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A Book of Remarkable Criminals

The case of Holmes illustrates the practical as well as the purely ethical value of
"honour among thieves," and shows how a comparatively insignificant misdeed
may ruin a great and comprehensive plan of crime. To dare to attempt the
extermination of a family of seven persons, and to succeed so nearly in effecting
it, could be the work of no tyro, no beginner like J. B. Troppmann. It was the act
of one who having already succeeded in putting out of the way a number of other
persons undetected, might well and justifiably believe that he was born for
greater and more compendious achievements in robbery and murder than any
who had gone before him. One can almost subscribe to America's claim that
Holmes is the "greatest criminal" of a century boasting no mean record in such
persons.
In the remarkable character of his achievements as an assassin we are apt to
lose sight of Holmes' singular skill and daring as a liar and a bigamist. As an
instance of the former may be cited his audacious explanation to his family, when
they heard of his having married a second time. He said that he had met with a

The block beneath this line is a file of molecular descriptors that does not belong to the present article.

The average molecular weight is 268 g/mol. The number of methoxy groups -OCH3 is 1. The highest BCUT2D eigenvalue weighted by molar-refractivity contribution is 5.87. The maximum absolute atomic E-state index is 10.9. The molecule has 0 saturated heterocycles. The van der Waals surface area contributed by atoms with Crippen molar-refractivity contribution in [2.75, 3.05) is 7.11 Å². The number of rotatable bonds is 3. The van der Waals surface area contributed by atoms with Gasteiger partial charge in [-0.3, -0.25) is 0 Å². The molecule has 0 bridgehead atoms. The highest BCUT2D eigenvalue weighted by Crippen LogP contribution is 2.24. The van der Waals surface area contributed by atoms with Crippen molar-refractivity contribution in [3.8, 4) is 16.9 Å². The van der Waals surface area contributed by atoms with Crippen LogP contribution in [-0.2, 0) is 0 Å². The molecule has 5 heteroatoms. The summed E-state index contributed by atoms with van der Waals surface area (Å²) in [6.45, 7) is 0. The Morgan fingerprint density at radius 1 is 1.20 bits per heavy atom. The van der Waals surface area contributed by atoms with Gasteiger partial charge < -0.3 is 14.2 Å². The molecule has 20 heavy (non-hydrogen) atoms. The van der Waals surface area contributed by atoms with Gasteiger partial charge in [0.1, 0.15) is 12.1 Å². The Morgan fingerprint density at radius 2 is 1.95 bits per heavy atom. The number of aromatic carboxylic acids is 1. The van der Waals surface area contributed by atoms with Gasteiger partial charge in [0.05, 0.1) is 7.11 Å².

serious accident to his head, and that when he left the hospital, found that he had
entirely lost his memory; that, while in this state of oblivion, he had married again
and then, when his memory returned, realised to his horror his unfortunate
position. Plausibility would seem to have been one of Holmes' most useful gifts;
men and women alike--particularly the latter-- he seems to have deceived with
ease. His appearance was commonplace, in no way suggesting the conventional
criminal, his manner courteous, ingratiating and seemingly candid, and like so
many scoundrels, he could play consummately the man of sentiment.
The weak spot in Holmes' armour as an enemy of society was a dangerous
tendency to loquacity, the defect no doubt of his qualities of plausible and
insinuating address and ever ready mendacity.
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